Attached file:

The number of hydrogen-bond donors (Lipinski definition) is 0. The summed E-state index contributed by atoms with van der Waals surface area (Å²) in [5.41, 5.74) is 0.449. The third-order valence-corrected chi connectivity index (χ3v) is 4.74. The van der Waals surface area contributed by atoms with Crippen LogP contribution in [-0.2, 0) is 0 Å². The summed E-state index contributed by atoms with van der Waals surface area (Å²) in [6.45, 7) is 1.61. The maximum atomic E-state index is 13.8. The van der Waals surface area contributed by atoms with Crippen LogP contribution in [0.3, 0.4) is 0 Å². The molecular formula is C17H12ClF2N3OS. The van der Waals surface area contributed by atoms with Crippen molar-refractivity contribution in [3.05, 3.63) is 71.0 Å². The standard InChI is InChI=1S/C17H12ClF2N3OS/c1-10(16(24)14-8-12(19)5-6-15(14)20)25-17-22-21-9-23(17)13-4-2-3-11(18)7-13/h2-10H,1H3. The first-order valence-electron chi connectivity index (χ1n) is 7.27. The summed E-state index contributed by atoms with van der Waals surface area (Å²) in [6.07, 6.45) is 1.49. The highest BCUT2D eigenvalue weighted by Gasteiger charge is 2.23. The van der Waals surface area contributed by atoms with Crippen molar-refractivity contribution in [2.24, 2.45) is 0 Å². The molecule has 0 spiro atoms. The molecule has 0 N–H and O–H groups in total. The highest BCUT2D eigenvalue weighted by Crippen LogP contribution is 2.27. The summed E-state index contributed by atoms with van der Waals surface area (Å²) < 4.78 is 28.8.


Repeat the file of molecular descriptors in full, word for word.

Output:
The number of hydrogen-bond donors (Lipinski definition) is 0. The summed E-state index contributed by atoms with van der Waals surface area (Å²) in [5.41, 5.74) is 0.449. The third-order valence-corrected chi connectivity index (χ3v) is 4.74. The van der Waals surface area contributed by atoms with Crippen LogP contribution in [-0.2, 0) is 0 Å². The summed E-state index contributed by atoms with van der Waals surface area (Å²) in [6.45, 7) is 1.61. The maximum atomic E-state index is 13.8. The van der Waals surface area contributed by atoms with Crippen LogP contribution in [0.3, 0.4) is 0 Å². The molecular formula is C17H12ClF2N3OS. The van der Waals surface area contributed by atoms with Crippen molar-refractivity contribution in [3.05, 3.63) is 71.0 Å². The standard InChI is InChI=1S/C17H12ClF2N3OS/c1-10(16(24)14-8-12(19)5-6-15(14)20)25-17-22-21-9-23(17)13-4-2-3-11(18)7-13/h2-10H,1H3. The first-order valence-electron chi connectivity index (χ1n) is 7.27. The summed E-state index contributed by atoms with van der Waals surface area (Å²) in [6.07, 6.45) is 1.49. The highest BCUT2D eigenvalue weighted by Gasteiger charge is 2.23. The van der Waals surface area contributed by atoms with Crippen molar-refractivity contribution in [2.24, 2.45) is 0 Å². The molecule has 0 spiro atoms. The molecule has 0 N–H and O–H groups in total. The highest BCUT2D eigenvalue weighted by Crippen LogP contribution is 2.27. The summed E-state index contributed by atoms with van der Waals surface area (Å²) < 4.78 is 28.8.